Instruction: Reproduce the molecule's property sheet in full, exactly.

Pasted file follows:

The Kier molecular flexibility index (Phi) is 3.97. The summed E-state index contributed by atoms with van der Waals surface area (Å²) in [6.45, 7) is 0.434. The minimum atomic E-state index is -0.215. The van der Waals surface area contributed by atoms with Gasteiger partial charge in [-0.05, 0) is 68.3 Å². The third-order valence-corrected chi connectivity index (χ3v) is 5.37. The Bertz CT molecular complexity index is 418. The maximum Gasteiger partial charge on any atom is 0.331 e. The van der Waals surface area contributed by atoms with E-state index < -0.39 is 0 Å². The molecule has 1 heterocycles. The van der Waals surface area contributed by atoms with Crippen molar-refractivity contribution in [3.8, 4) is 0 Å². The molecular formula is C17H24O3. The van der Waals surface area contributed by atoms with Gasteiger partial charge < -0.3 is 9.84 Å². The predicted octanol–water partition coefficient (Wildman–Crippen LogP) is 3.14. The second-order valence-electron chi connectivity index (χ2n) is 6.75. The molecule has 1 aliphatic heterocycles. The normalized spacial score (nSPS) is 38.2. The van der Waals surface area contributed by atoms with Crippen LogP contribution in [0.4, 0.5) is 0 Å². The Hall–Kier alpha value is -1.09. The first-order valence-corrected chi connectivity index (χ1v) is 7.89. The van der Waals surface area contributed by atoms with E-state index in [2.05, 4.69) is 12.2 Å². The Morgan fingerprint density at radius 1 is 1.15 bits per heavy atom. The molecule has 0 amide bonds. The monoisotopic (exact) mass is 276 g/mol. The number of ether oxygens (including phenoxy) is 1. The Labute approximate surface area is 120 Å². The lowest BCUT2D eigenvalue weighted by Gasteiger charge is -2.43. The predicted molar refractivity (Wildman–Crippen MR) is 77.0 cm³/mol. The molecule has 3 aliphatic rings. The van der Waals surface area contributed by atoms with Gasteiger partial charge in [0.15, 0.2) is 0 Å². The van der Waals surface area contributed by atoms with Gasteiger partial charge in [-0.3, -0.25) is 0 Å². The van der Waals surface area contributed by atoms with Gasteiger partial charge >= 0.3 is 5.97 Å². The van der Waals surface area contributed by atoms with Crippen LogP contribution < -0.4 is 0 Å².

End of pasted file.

The Kier molecular flexibility index (Phi) is 3.97. The summed E-state index contributed by atoms with van der Waals surface area (Å²) in [6.45, 7) is 0.434. The minimum atomic E-state index is -0.215. The van der Waals surface area contributed by atoms with Gasteiger partial charge in [-0.05, 0) is 68.3 Å². The third-order valence-corrected chi connectivity index (χ3v) is 5.37. The Bertz CT molecular complexity index is 418. The maximum Gasteiger partial charge on any atom is 0.331 e. The van der Waals surface area contributed by atoms with E-state index < -0.39 is 0 Å². The molecule has 1 heterocycles. The van der Waals surface area contributed by atoms with Crippen molar-refractivity contribution in [3.8, 4) is 0 Å². The molecular formula is C17H24O3. The van der Waals surface area contributed by atoms with Gasteiger partial charge < -0.3 is 9.84 Å². The predicted octanol–water partition coefficient (Wildman–Crippen LogP) is 3.14. The second-order valence-electron chi connectivity index (χ2n) is 6.75. The molecule has 1 aliphatic heterocycles. The normalized spacial score (nSPS) is 38.2. The van der Waals surface area contributed by atoms with Crippen LogP contribution in [0.4, 0.5) is 0 Å². The Hall–Kier alpha value is -1.09. The first-order valence-corrected chi connectivity index (χ1v) is 7.89. The van der Waals surface area contributed by atoms with E-state index in [2.05, 4.69) is 12.2 Å². The Morgan fingerprint density at radius 1 is 1.15 bits per heavy atom. The molecule has 0 amide bonds. The monoisotopic (exact) mass is 276 g/mol. The number of ether oxygens (including phenoxy) is 1. The Labute approximate surface area is 120 Å². The lowest BCUT2D eigenvalue weighted by Gasteiger charge is -2.43. The predicted molar refractivity (Wildman–Crippen MR) is 77.0 cm³/mol. The molecule has 3 aliphatic rings. The van der Waals surface area contributed by atoms with Gasteiger partial charge in [0.15, 0.2) is 0 Å². The van der Waals surface area contributed by atoms with Gasteiger partial charge in [-0.3, -0.25) is 0 Å². The van der Waals surface area contributed by atoms with Gasteiger partial charge >= 0.3 is 5.97 Å². The van der Waals surface area contributed by atoms with Crippen LogP contribution < -0.4 is 0 Å².